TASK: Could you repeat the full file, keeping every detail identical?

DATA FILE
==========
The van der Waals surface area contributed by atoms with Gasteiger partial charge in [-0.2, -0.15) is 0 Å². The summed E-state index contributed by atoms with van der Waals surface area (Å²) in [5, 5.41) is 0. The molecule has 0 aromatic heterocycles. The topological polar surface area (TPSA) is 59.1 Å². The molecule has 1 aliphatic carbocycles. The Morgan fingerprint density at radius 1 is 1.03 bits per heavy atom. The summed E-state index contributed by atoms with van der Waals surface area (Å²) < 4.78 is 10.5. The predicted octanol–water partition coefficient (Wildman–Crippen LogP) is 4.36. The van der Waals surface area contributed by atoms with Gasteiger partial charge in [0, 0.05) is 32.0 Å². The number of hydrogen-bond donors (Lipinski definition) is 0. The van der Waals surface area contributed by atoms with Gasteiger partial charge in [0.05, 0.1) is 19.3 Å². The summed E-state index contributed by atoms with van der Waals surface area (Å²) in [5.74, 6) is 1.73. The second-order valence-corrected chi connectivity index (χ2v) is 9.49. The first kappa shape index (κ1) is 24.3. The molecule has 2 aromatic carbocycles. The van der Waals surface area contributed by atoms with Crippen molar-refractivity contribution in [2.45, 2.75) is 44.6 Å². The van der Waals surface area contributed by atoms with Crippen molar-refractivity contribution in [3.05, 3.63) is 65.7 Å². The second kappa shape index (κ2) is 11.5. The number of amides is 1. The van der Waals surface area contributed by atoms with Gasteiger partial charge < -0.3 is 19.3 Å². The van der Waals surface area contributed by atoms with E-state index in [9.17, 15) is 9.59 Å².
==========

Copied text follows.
The van der Waals surface area contributed by atoms with Gasteiger partial charge in [-0.2, -0.15) is 0 Å². The summed E-state index contributed by atoms with van der Waals surface area (Å²) in [5, 5.41) is 0. The molecule has 0 aromatic heterocycles. The topological polar surface area (TPSA) is 59.1 Å². The molecule has 1 aliphatic carbocycles. The Morgan fingerprint density at radius 1 is 1.03 bits per heavy atom. The summed E-state index contributed by atoms with van der Waals surface area (Å²) < 4.78 is 10.5. The predicted octanol–water partition coefficient (Wildman–Crippen LogP) is 4.36. The van der Waals surface area contributed by atoms with Gasteiger partial charge in [0, 0.05) is 32.0 Å². The number of hydrogen-bond donors (Lipinski definition) is 0. The van der Waals surface area contributed by atoms with Gasteiger partial charge in [0.05, 0.1) is 19.3 Å². The summed E-state index contributed by atoms with van der Waals surface area (Å²) in [5.74, 6) is 1.73. The second-order valence-corrected chi connectivity index (χ2v) is 9.49. The first kappa shape index (κ1) is 24.3. The molecule has 2 aromatic carbocycles. The van der Waals surface area contributed by atoms with Crippen molar-refractivity contribution in [2.45, 2.75) is 44.6 Å². The van der Waals surface area contributed by atoms with Crippen molar-refractivity contribution in [3.05, 3.63) is 65.7 Å². The second kappa shape index (κ2) is 11.5. The number of amides is 1. The van der Waals surface area contributed by atoms with Gasteiger partial charge < -0.3 is 19.3 Å². The van der Waals surface area contributed by atoms with E-state index in [9.17, 15) is 9.59 Å².